Misery in the Monumental as Dutch miss out again

  • ​More Dutch devastation as Oranje miss out again

  • After 1974 Final loss, the Netherlands suffer more heartbreak

  • Atmosphere at the Estadio Monumental in 1978 was "boiling"

Think Total Football and the Dutch football revolution of the 1970s, and chances are that the 1974 FIFA World Cup™ will immediately come into focus. Yet amid the frequent eulogies to Cruyff and Co and their dazzling near miss in Germany, it is often forgotten that the Netherlands went closer still four years later.

Whereas Gerd Muller landed an ultimately decisive blow before half-time in the 1974 final, it took extra time to settle the 1978 decider – and only after the Dutch had been millimetres away from winning.

Not that it was ever going to be easy, of course. Once again, and this time without their talisman Cruyff, the Oranje went into the Final against the might of the host nation. And while an army of their supporters had been able to make the journey across the border four years earlier, this time the atmosphere was altogether more partisan – and volatile.

As Rudi Krol recalled in the book ‘Brilliant Orange’: “We were in a hotel outside Buenos Aires and they took us a very long way round to the stadium. The bus stopped in a village and people were banging on the windows, really banging and shouting ‘Argentina! Argentina! Argentina!’ We couldn’t go backwards or forwards. We were trapped. For 20 minutes we stood in a village like this and some players were really frightened because the crowd was really banging and pushing on the windows of the bus.”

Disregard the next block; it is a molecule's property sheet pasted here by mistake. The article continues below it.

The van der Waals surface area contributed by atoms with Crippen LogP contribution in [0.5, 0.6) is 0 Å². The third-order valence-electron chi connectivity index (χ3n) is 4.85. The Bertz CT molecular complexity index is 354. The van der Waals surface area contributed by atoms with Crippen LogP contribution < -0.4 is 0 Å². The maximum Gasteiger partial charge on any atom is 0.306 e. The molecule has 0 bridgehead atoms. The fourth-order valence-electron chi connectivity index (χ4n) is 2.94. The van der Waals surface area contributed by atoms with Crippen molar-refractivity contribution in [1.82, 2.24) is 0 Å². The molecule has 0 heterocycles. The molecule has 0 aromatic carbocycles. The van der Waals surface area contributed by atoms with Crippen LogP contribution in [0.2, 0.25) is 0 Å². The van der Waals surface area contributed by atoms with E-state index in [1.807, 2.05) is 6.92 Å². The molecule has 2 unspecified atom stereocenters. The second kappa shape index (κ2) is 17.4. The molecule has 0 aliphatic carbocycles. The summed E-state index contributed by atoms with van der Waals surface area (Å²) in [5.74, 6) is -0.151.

The atmosphere in the Estadio Monumental was no less welcoming. Johnny Rep would later describe it as “boiling” and, backed by the vociferous 70,000-plus crowd, Argentina ultimately prevailed in extra time. The Netherlands’ golden generation’s chance had passed, and the reaction of Johan Neeskens in this evocative image offers a flavour of what it’s like to lose successive World Cup Finals.

Yet the match might not have ended this way, or even have reached extra time, but for a famous - or infamous for the Dutch - incident seconds from the end of the regulation 90. Robbie Rensenbrink will certainly never forget the moment he broke through and, from a tight angle and under heavy pressure, shot against the face of the post. "Of course, it's engraved in my memory," he told The Herald newspaper in 2014. "It'll be there until my dying day.

”If the trajectory of my shot had been five centimetres different, we would have been world champions,” he added. “On top of that, I would have been crowned top scorer and perhaps chosen as the best player of the tournament – all in the same match.”

As it was, the Netherlands remained the tragic heroes of the 1970s, and the nearly men of the World Cup.

Did you know? The 1978 World Cup Final is commemorated at the FIFA World Football Museum in Zurich with two of the finalists’ jerseys: one worn by Argentina’s Americo Gallego, the other by the Netherlands’ Ruud Krol.